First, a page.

Women, Language & Power
Giving Voice to Our Ambition
By Susannah Baldwin
All the evidence is in and the findings are clear: Organizations with women leaders are more profitable and more successful. An extensive 19-year study of 215 Fortune 500 firms shows a strong correlation between promoting women into the executive suite and high profitability. Three measures of profitability were used to demonstrate that the 25 Fortune 500 firms with the best record of promoting women to high positions are between 18 and 69 percent more profitable than the median Fortune 500 firms in their industries. This raises two issues – why are so few women rising and succeeding at higher levels and what should organizations be doing to actually help them advance.
Susannah Baldwin, Ph.D., author and executive coach says the answer lies in the language women use and how they use it.
The increasing presence and prominence of women in positions of power—positions in which they must be listened to and acted upon—is evidence that we have voices and the right to use them to achieve our own unique goals in the workplace. However, women have been socialized specifically to speak in ways that put them at a disadvantage at work.
Susannah Baldwin has been using her considerable skills as an executive coach, trainer, leader, and communicator for many years to explore and address this issue. Her book, Women, Language, and Power represents the distillation of her work to expand women’s power through the strategic use of language.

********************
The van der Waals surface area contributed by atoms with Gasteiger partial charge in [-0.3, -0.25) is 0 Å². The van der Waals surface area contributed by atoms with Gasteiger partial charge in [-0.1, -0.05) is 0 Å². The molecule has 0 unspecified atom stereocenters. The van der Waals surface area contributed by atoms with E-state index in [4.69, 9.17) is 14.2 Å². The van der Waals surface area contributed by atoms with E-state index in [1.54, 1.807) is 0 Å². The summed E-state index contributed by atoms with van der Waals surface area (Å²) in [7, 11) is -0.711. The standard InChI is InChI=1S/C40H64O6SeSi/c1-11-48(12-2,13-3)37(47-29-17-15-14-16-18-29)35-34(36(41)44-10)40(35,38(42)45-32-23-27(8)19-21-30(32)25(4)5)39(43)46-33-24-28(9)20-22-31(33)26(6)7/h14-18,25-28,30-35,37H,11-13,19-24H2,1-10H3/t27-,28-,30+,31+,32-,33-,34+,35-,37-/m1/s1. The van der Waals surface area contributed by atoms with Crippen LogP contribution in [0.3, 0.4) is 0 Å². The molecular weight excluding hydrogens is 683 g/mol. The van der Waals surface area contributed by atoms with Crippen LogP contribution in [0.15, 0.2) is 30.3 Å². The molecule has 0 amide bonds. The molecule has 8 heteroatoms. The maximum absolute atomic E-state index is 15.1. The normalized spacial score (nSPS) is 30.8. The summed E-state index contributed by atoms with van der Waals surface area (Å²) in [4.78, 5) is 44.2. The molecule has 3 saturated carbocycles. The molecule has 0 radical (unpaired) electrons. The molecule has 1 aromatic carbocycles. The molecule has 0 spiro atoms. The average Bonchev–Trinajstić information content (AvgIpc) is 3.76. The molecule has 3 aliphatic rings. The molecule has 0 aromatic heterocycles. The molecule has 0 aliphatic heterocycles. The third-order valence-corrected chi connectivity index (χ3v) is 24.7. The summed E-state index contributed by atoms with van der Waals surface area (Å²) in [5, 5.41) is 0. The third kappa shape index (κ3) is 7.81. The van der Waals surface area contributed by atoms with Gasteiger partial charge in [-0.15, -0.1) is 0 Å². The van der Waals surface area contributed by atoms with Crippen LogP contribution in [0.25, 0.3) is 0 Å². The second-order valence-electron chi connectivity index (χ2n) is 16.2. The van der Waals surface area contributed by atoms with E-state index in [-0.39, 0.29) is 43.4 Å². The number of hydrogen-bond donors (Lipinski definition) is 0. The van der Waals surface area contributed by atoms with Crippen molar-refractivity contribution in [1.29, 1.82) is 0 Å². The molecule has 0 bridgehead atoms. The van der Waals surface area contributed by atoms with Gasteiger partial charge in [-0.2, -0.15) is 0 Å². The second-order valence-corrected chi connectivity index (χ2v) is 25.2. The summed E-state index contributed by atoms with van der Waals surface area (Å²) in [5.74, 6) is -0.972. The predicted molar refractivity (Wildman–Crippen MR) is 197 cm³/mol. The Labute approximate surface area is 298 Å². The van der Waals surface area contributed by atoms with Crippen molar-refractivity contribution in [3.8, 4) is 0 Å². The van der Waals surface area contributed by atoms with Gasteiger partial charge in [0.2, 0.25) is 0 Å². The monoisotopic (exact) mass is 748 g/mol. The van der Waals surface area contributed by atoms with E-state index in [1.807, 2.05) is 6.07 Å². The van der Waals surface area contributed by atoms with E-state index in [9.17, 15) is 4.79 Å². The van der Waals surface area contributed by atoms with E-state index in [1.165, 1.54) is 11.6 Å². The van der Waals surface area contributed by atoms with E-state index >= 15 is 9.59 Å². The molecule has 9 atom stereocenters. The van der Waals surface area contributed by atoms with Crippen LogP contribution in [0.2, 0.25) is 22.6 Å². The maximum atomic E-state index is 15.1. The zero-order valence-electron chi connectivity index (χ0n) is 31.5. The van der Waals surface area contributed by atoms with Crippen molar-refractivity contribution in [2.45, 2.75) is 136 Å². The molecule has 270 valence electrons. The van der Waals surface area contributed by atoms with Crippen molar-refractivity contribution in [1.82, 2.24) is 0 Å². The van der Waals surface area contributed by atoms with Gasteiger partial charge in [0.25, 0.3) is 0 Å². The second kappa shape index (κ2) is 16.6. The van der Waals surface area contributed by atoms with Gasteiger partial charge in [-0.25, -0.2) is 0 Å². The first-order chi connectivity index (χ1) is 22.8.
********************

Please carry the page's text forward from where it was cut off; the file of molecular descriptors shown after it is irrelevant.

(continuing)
The book will help you learn why women tend to speak the way they do and when it’s wise to reach for new language choices.
Readers will learn about communication styles that can accelerate their effectiveness such as the HES framework, an effective structure for making assertions.
Headline- Answers the question, What do I believe?
Explanation- Answers the question, Why do I believe my headline statement?
Support- Answers the question, How can I validate my belief?
Baldwin also introduces readers to a framework that helps women prepare for important conversations that might be difficult, giving them time to think through what they want to say and exactly how to communicate in the conversation. ‘The Foundational Five’ of effective communication:
Who is the audience and what are their goals, priorities, or interests?
What is your goal for the conversation?
What is the relevant context?
What is your strategy?
What are the most important sentences you want to assert clearly and without modifiers?
Through the research and resources Susannah provides in Women, Language, and Power, you will learn the most important thing that an able and ambitious woman needs to know:
How to get things done through words.
To learn more, please visit: SusannahBaldwin.com
Women’s reluctance to self-promote manifests in multiple ways, sometimes extreme and always at a cost to career advancement.